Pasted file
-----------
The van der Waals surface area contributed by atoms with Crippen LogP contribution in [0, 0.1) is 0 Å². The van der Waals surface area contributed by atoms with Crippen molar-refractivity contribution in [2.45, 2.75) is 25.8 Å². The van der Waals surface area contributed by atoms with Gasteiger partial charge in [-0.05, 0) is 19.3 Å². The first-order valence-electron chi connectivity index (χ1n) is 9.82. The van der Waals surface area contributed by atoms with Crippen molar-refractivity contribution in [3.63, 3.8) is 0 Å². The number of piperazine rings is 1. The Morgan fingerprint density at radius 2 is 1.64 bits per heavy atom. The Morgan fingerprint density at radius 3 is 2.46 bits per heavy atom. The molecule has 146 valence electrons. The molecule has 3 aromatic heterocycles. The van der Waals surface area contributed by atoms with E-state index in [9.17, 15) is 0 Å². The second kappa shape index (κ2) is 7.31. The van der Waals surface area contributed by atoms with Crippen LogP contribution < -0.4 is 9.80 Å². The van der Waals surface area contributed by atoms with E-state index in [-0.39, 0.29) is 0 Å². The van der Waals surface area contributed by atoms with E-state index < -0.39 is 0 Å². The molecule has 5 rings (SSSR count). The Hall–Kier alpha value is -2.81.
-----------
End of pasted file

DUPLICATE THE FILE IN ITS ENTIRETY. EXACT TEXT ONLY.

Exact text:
The van der Waals surface area contributed by atoms with Crippen LogP contribution in [0, 0.1) is 0 Å². The van der Waals surface area contributed by atoms with Crippen molar-refractivity contribution in [2.45, 2.75) is 25.8 Å². The van der Waals surface area contributed by atoms with Gasteiger partial charge in [-0.05, 0) is 19.3 Å². The first-order valence-electron chi connectivity index (χ1n) is 9.82. The van der Waals surface area contributed by atoms with Crippen molar-refractivity contribution in [3.63, 3.8) is 0 Å². The number of piperazine rings is 1. The Morgan fingerprint density at radius 2 is 1.64 bits per heavy atom. The Morgan fingerprint density at radius 3 is 2.46 bits per heavy atom. The molecule has 146 valence electrons. The molecule has 3 aromatic heterocycles. The van der Waals surface area contributed by atoms with E-state index in [9.17, 15) is 0 Å². The second kappa shape index (κ2) is 7.31. The van der Waals surface area contributed by atoms with Crippen LogP contribution < -0.4 is 9.80 Å². The van der Waals surface area contributed by atoms with E-state index in [-0.39, 0.29) is 0 Å². The van der Waals surface area contributed by atoms with E-state index < -0.39 is 0 Å². The molecule has 5 rings (SSSR count). The Hall–Kier alpha value is -2.81.